Blood alcohol limit could be lowered for Georgia boaters

Monday, Feb. 20, 2012 11:03 AM
Last updated 8:57 PM
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Boaters on Georgia lakes and rivers could be held to the same standards as automobile drivers under a proposal to reduce the legal blood alcohol limit for boating under the influence.

Boaters must have a blood alcohol content of 0.10 percent to be charged, but drivers can be prosecuted with a level of 0.08.

Andy Johnson, a state hunter safety volunteer from Tallapoosa, is working to build statewide support for legislation that would make both numbers 0.08.

“This bill passed the House last year just one vote shy of a complete yea by all members,” he said. “But it has to pass the Senate this session before heading to the governor’s desk for signature.”

Georgia’s Wildlife Resources Division promotes sobriety while boating as a way to prevent accidents and deaths.

“It is not illegal to have alcohol in an open container on a boat, nor is it illegal for a person operating a boat to drink, provided they are no less safe,” said Lt. Col. Jeff Weaver, the assistant chief of law enforcement for the Department of Natural Resources, in a news release last year. “However, if a person is over the age of 21 and has a blood alcohol content of .10 or higher, they are presumed to be less safe and may be charged with boating under the influence.”

Although there is a perception that operating a boat after consuming alcohol might not be as dangerous as driving a car, many accidents and fatalities in boats are linked to alcohol, Johnson said.

“There is also the issue of drinking on the water all day and then getting in a car and driving home,” he said, citing estimates that as many as 70 percent of recreational boaters end up driving home later that day.

The current proposal, House Bill 315, is awaiting committee action, he said, adding that two similar bills failed in both the House and Senate in the 2009-10 session.

People arrested for BUI can lose their privilege to operate a boat. These privileges are not reinstated until the successful completion of an approved Driving Under the Influence of Alcohol or Drug Use Risk Reduction Program, according to current state regulations. The offender will be charged with a misdemeanor, punishable with up to a $1,000 fine or up to 12 months in prison.

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Craig Spinks
817
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Craig Spinks 02/20/12 - 01:40 pm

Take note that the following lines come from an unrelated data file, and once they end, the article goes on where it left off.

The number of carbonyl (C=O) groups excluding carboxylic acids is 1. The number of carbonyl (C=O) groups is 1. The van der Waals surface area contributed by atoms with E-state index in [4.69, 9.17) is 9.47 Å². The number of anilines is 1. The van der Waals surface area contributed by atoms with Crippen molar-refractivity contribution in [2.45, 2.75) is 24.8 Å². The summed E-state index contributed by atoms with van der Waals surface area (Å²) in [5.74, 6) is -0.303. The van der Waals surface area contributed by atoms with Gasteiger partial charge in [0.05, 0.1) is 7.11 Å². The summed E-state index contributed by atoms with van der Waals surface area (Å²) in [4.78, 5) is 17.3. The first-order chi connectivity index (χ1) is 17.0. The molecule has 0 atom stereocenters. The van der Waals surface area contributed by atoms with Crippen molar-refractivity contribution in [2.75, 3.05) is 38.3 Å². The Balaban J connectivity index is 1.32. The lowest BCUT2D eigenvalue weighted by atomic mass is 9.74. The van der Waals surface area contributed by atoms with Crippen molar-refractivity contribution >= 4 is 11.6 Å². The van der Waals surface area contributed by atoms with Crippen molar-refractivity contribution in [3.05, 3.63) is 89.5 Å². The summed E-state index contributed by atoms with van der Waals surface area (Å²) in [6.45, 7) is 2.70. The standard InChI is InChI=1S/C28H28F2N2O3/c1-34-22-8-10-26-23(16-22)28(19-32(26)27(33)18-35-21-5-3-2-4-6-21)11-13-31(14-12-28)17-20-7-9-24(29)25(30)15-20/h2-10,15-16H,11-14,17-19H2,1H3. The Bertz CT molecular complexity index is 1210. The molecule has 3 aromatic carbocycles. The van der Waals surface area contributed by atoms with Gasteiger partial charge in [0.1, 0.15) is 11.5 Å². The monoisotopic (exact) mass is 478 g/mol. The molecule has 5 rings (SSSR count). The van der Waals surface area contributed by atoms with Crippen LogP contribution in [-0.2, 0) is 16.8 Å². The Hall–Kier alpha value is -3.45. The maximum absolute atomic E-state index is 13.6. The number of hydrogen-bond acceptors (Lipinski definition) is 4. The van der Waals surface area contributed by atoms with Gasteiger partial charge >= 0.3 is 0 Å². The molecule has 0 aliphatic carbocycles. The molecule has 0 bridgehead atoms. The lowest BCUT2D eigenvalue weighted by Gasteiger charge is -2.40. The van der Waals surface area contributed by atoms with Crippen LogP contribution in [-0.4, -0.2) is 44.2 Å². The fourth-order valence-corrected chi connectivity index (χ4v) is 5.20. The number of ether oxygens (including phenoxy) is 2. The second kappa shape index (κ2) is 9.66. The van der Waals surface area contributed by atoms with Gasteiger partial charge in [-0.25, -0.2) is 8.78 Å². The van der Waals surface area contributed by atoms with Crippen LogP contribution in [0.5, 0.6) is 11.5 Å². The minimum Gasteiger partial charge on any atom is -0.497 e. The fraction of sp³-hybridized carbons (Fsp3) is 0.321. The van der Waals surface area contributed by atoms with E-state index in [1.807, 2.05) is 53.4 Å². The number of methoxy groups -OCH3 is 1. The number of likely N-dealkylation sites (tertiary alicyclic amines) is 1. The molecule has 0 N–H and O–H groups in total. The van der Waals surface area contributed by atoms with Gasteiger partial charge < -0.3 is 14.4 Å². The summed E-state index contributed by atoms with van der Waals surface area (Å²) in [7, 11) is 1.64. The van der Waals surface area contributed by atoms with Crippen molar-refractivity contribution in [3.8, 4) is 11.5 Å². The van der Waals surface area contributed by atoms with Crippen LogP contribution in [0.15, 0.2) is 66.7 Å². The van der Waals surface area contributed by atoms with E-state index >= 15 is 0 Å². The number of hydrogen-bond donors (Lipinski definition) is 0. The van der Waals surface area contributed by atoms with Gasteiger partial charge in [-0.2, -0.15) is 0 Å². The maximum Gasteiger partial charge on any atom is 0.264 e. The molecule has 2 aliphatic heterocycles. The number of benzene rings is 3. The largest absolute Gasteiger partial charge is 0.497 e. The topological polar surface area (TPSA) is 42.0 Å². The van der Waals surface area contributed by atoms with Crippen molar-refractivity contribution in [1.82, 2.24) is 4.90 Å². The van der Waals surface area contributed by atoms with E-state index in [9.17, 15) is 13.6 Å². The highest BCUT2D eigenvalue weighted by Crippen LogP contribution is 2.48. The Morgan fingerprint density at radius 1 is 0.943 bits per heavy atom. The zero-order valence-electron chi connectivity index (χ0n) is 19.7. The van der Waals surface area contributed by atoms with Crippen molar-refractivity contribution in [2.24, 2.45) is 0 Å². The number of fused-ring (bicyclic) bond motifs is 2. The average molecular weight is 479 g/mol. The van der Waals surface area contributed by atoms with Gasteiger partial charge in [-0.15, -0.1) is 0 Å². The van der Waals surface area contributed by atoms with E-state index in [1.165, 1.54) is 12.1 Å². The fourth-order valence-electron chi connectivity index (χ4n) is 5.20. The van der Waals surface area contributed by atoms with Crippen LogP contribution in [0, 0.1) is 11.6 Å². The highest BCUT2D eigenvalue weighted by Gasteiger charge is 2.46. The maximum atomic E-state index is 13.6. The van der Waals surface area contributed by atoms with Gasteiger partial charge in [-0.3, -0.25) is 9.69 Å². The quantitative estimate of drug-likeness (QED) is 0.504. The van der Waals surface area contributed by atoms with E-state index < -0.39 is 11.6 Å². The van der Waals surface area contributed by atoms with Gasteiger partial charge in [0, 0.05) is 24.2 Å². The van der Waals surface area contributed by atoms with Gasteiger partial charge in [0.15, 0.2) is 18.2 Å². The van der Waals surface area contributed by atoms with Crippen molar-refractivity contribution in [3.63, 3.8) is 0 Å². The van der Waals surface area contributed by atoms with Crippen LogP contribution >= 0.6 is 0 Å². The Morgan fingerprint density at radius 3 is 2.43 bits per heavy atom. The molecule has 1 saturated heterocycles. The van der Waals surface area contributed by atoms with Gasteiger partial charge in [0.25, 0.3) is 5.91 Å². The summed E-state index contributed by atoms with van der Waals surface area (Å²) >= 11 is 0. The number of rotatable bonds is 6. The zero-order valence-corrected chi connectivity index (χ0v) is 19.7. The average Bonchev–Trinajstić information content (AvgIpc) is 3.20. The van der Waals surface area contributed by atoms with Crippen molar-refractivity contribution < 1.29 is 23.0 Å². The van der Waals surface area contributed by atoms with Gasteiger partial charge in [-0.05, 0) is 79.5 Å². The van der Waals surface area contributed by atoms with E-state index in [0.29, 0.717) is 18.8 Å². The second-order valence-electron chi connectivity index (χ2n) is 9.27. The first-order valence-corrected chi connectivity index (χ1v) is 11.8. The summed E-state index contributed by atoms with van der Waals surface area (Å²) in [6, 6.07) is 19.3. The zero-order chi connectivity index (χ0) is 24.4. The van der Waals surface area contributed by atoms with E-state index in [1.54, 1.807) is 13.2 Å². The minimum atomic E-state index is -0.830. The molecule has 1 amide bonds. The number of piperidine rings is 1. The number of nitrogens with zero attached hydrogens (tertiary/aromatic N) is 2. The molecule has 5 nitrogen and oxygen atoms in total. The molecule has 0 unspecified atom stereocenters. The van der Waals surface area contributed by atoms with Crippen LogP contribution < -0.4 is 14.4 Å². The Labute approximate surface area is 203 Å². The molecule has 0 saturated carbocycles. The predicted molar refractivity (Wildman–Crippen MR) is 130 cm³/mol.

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1

Why not?

Why not?

David Parker
7919
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David Parker 02/20/12 - 02:31 pm
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The operation of a boat

The operation of a boat requires just as much coordination. Instead of getting thrown from a vehicle and suffering road rash or concussion, you get thrown from a boat, you drown. Both are serious and deserving of the .08 law.

HOWEVER, I see a discrepancy that you can drink an alcoholic drink while driving a boat up to the point where you register the legal limit. One open beer in the car and it's a crime.

If the arguement is that boating and driving are one in the same with regard to the limit, then the same would have to be applicable for open container. Just b/c it's more enjoyable to sip a cold beer while trolling around the banks for some cr@ppie than it is to crack a beer open on the way home from work, doesn't justify the discrepancy.

Little Lamb
40104
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Little Lamb 02/20/12 - 02:40 pm
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The number of people at risk

The number of people at risk from motor vehicle crashes is much, much, much higher than the number of people at risk from boating crashes. The number of actual roadway crashes is much, much, much higher than the number of actual waterway crashes. Therefore, with a risk, benefit analysis; you cannot justify making the presumptive impairment levels the same. This is feel-good legislation that will help not enough to justify the change.

I'd like to see the legislature lower the size and scope of government rather than waste precious time on this.

Riverman1
70479
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Riverman1 02/20/12 - 02:42 pm